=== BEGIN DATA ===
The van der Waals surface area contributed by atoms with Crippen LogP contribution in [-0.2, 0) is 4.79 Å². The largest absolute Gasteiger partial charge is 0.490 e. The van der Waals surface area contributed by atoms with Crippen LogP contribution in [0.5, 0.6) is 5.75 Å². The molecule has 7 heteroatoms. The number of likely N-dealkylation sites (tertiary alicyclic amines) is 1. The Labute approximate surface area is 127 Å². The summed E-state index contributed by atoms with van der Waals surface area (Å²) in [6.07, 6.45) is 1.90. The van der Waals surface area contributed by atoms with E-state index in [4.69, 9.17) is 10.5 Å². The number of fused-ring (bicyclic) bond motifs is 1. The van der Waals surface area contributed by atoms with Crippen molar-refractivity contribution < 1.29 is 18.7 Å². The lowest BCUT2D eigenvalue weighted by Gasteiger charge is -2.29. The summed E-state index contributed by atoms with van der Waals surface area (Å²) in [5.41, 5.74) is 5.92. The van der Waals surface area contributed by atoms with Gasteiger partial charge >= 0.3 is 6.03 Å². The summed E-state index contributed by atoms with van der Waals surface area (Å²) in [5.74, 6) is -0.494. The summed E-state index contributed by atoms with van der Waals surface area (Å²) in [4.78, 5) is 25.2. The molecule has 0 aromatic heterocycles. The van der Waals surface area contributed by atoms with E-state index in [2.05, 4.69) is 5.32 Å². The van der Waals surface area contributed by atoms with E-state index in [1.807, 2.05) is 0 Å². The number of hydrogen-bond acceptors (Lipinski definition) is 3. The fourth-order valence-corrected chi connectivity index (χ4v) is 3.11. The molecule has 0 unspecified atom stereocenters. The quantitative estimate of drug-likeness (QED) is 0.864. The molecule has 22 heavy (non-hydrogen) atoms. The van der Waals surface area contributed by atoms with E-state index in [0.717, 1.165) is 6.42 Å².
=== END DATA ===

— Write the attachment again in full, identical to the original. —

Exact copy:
The van der Waals surface area contributed by atoms with Crippen LogP contribution in [-0.2, 0) is 4.79 Å². The largest absolute Gasteiger partial charge is 0.490 e. The van der Waals surface area contributed by atoms with Crippen LogP contribution in [0.5, 0.6) is 5.75 Å². The molecule has 7 heteroatoms. The number of likely N-dealkylation sites (tertiary alicyclic amines) is 1. The Labute approximate surface area is 127 Å². The summed E-state index contributed by atoms with van der Waals surface area (Å²) in [6.07, 6.45) is 1.90. The van der Waals surface area contributed by atoms with E-state index in [4.69, 9.17) is 10.5 Å². The number of fused-ring (bicyclic) bond motifs is 1. The van der Waals surface area contributed by atoms with Crippen molar-refractivity contribution < 1.29 is 18.7 Å². The lowest BCUT2D eigenvalue weighted by Gasteiger charge is -2.29. The summed E-state index contributed by atoms with van der Waals surface area (Å²) in [5.41, 5.74) is 5.92. The van der Waals surface area contributed by atoms with Gasteiger partial charge >= 0.3 is 6.03 Å². The summed E-state index contributed by atoms with van der Waals surface area (Å²) in [5.74, 6) is -0.494. The summed E-state index contributed by atoms with van der Waals surface area (Å²) in [4.78, 5) is 25.2. The molecule has 0 aromatic heterocycles. The van der Waals surface area contributed by atoms with E-state index in [2.05, 4.69) is 5.32 Å². The van der Waals surface area contributed by atoms with E-state index in [1.807, 2.05) is 0 Å². The number of hydrogen-bond acceptors (Lipinski definition) is 3. The fourth-order valence-corrected chi connectivity index (χ4v) is 3.11. The molecule has 0 unspecified atom stereocenters. The quantitative estimate of drug-likeness (QED) is 0.864. The molecule has 22 heavy (non-hydrogen) atoms. The van der Waals surface area contributed by atoms with E-state index in [0.717, 1.165) is 6.42 Å².